Oakland Athletics starter Alex Wood is collapsing

Athletics' left-hander Alex Wood is off to a rough start in 2024. What's gone wrong, and can he turn it around?
Oakland Athletics v Cleveland Guardians
Oakland Athletics v Cleveland Guardians / Jason Miller/GettyImages

The Oakland A's signed free agent starter Alex Wood this offseason to shore up an inconsistent rotation and improve upon a group of guys who have had limited success in the majors. They paid $8.5 million for his services and thus far, the organization is not getting the return they'd hoped for.

Wood has made 5 starts for the A's, none of them good. His 7.89 ERA trails only Patrick Corbin among qualified starters, and he's yet to throw a pitch beyond the 5th inning. His FIP is a slightly more palatable 5.40 but his 10.2% walk rate would be the highest mark of his career and his 18.5% strikeout rate isn't far off his career-worst mark of 17.2% set last season.

So what's going wrong for Alex Wood?

Digging into the Statcast data, you can see some discouraging trends. His velocity is down a tick across the board. He's down between 1-2 mph on all three of his pitches compared to where he was between 2021-2023. The last time he was throwing at this low a velocity was back in 2019, when he was dealing with a significant back injury that limited him to just 35.2 innings all year.

The problem here is that his pitches will break differently when thrown at different speeds. The way he's pitching right now, it doesn't seem like he has control over any of the pitches in his arsenal. He's consistently missing down and off the plate with the slider, the sinker is getting left middle-middle too often, and he's hanging the changeup over the lower middle of the plate, leaving it open for batters to take advantage, and they've certainly done so.

Over the past three years, batters have averaged a .318 wOBA against Wood's changeup. [wOBA is essentially a weighted version of OBP, where the formula factors in how batters get on base, rather than just whether they've done so]. So far in 2024, they're getting him for a mark of .621, and have an .880 SLG on the pitch.

The drop in velocity and the lack of control have resulted in Wood being one of the worst starters in baseball so far. His .453 wOBA allowed is in the bottom third percentile league-wide, his 20.4% chase rate puts him in the bottom sixth percentile, and his 6.55 expected-ERA is bottom tenth percentile.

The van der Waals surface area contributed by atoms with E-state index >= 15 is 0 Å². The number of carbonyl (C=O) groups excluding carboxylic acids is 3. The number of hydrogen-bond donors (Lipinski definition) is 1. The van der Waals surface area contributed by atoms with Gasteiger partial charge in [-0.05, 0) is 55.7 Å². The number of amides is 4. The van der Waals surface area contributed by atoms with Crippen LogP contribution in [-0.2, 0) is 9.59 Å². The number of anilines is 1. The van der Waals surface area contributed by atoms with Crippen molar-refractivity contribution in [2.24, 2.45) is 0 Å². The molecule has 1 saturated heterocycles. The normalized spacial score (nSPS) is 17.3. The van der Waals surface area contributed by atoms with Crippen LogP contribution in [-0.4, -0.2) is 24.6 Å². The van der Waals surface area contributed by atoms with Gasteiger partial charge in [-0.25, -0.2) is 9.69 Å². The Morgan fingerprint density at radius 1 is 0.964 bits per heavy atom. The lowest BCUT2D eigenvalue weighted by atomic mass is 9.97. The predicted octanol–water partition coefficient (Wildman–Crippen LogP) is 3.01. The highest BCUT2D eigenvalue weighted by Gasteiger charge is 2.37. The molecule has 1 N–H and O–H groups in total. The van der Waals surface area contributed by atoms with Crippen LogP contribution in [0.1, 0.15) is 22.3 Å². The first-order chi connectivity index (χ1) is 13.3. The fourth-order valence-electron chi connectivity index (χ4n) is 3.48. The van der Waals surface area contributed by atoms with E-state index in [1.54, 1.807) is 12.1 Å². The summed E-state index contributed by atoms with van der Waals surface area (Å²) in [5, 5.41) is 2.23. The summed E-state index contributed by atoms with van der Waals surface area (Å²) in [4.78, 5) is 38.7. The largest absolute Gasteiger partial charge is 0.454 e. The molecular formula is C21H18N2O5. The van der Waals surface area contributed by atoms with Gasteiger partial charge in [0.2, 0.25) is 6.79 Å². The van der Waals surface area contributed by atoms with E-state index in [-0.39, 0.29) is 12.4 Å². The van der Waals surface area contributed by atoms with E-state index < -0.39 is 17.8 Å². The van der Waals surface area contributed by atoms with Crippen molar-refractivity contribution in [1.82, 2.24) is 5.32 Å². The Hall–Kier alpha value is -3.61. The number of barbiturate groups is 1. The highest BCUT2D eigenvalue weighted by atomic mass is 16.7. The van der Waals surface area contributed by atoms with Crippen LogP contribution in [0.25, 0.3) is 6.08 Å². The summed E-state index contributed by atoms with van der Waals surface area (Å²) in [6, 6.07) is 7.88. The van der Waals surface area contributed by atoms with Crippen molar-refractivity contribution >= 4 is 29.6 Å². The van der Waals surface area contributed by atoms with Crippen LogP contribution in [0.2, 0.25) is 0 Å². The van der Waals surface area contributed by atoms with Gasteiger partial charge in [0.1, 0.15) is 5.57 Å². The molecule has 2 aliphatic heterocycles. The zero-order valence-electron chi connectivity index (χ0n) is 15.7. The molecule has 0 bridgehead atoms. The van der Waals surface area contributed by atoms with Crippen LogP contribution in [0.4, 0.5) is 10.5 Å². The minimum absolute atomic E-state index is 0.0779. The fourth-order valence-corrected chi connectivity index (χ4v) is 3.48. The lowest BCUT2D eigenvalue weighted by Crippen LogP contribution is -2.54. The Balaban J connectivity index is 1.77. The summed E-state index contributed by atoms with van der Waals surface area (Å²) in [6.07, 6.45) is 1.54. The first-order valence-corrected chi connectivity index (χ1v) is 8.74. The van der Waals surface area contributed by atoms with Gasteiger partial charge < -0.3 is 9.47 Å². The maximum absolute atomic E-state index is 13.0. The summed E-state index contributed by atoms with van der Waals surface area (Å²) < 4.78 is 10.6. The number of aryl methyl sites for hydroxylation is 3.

Can Alex Wood turn his season around?

This is the tricky part. The lefty has spent considerable time on the IL throughout his career. He's just 33 so it's probably 50/50 whether the drop in velocity is due to his body breaking down or a conscious choice to change up his plan of attack.

Assuming Wood is healthy, he needs to find a way to command his pitches. His heat maps are all over the place and you can bet that if Wood doesn't know where these pitches are going, he's not going to be effective.

It's possible that the path to success involves moving Wood to a bullpen role and letting his velocity play up in shorter stints on the mound. They could also try to piggyback him with either Mitch Spence or Kyle Muller in order to get 3-4 strong innings out of him without worrying about the expectation that he has to save something for the third time through the order.

From what we've seen so far, Wood just doesn't have it at the moment. That doesn't mean he won't be able to get back on track as we get further into the season. But there is the lingering thought that if the A's continue to try to rely on him for a full starter's workload, they won't get the results they desire.

Mark Kotsay isn't perfect, but he's been given a raw deal with this roster. Getting Alex Wood to buy into a reduced role in order to try to improve his results is probably a tough ask, but it seems like a fair place to start.